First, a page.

How to make Sauerkraut

Sauerkraut before pounding
Sauerkraut before pounding

There is no mystery about fermenting vegetables. Its a traditional way to preserve food, and to use up winter vegetables to last through the cold, and to give added nutrition because of the beneficial enzymes that they produce.

Just take a white cabbage, and a selection of other suitable vegetables, such as carrots, onions, cauliflower, celery, onions and turnips, with garlic and ginger juice thrown in, and maybe a few chopped up red peppers for added spice and colour (without seeds though).

Grate the carrots and ginger, and thinly slice the other vegetables with a mandolin or by hand. Cauliflower should be quite small and so should the celery and turnips. You don’t have to have a fermenting crock like mine in the picture. Keep it simple with a kilner or mason jar. But once you have chopped you will need a wide mouth vessel to pound the vegetables in, with the added salt to break down the cell walls. This releases the vegetable water, which will allow the craut to be submerged and protected from mould whilst fermeting, and release the enzymes to break down the cell walls for easier digestion. The main benefit is the hugely increased load of beneficial bacteria that you are introducing into your gut.

No need to buy probiotics anymore! Get a whole lot more every day from your homemade ferments and notice the difference. Dr Mercola tested out a 6-8oz portion of sauerkraut for numbers of beneficial bacteria and found that it contained one tenth of the trillions of bacteria residing in your gut! That is a large portion, and more than you need at each meal. On this reckoning you will still get enough bacteria from less!


You must use a good quality salt, such as sea salt. The general rule is about two tablespoons per 3 lbs of vegetables, but I recommend you layer it as you chop, and taste as you go. Over time you will develop a instinct as to how much, so don’t be too put out if you get it wrong to start with. Adding whey means you can speed up the fermentation process, and add less salt.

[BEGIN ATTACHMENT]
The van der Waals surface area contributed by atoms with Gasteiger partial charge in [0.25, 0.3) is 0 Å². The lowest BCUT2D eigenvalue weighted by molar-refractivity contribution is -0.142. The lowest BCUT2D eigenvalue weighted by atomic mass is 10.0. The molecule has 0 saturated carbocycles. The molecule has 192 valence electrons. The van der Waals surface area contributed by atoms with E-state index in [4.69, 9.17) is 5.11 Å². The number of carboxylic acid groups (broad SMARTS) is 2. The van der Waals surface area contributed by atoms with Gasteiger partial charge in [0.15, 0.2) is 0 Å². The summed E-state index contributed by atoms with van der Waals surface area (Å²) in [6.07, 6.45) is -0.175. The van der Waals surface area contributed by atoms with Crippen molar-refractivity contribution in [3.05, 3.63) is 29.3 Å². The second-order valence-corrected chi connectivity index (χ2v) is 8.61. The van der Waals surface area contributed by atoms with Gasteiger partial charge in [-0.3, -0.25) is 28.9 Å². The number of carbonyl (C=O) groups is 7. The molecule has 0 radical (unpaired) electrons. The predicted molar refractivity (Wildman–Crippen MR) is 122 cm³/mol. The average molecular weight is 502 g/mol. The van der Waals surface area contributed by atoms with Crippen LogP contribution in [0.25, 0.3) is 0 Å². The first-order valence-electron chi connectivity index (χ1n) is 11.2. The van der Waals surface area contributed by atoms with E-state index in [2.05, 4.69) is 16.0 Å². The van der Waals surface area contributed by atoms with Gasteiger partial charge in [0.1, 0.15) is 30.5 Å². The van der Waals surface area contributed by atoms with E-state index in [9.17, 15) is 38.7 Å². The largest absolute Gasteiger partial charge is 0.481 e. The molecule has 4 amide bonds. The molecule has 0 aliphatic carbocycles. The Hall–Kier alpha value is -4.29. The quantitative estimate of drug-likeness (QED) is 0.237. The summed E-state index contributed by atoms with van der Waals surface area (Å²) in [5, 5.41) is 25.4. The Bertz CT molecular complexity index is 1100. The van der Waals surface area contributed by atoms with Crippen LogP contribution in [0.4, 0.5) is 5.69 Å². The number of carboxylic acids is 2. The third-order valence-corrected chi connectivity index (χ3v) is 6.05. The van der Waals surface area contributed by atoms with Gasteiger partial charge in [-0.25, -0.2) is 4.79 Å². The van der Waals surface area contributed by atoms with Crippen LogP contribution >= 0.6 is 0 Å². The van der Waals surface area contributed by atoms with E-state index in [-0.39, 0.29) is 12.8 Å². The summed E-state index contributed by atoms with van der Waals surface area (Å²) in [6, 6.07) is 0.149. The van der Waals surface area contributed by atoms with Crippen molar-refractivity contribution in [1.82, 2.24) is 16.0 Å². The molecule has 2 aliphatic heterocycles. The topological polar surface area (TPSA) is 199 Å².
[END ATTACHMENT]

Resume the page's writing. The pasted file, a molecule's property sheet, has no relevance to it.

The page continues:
Pound with your fists (quite hard work) until you have released enough water to cover the vegetables in the jar. A tip to keep the vegetables submerged in the brine is to cut a square piece of hard cabbage from the core and use the pressure of the lid to press down on it to keep the craut veggies under the water.

Make sure your jar is clean before introducing the sauerkraut, close the lid and place in your kitchen to ferment for a minimum of a week. For the first few days especially, open the lid for a few seconds once in a while to release the gasses that fermenting produces.

Taste after a week and transfer to the fridge or cold cellar if you are happy with the taste. You could leave some of it to ferment some more for an even more complex variety of flavours. The speed of fermentation will depend on the season and temperature in your kitchen.

Please let me know how you get on, and what changes in your health you notice. Check out the last post to read how it transformed my friend’s Irritable Bowel Syndrome in just three days. No wonder! Doesn’t it all make sense, using food in a traditional way to transform our health. Many people in the raw movement are discovering for themselves the transformative power of fermenting food.

The best book is Wild Fermentation by Sandor Katz  Here  he is in my kitchen in London, preparing for a Fermentation Workshop organised by the London Chapter of the Weston A Price Foundation in 2011. He left some bubbling away whilst he went off to Belgium, warning me that I might get spooked if some of the corks in the drinks blew. Well, they did, and all I can say is thank goodness I was forewarned. It sounded like a gun going off, and hit the ceiling. Nothing like this to remind you that you are dealing with LIVING FOODS!

Sandor Katz in London preparing a fermented strawberry drink
Sandor Katz in my kitchen in London
preparing a fermented strawberry drink

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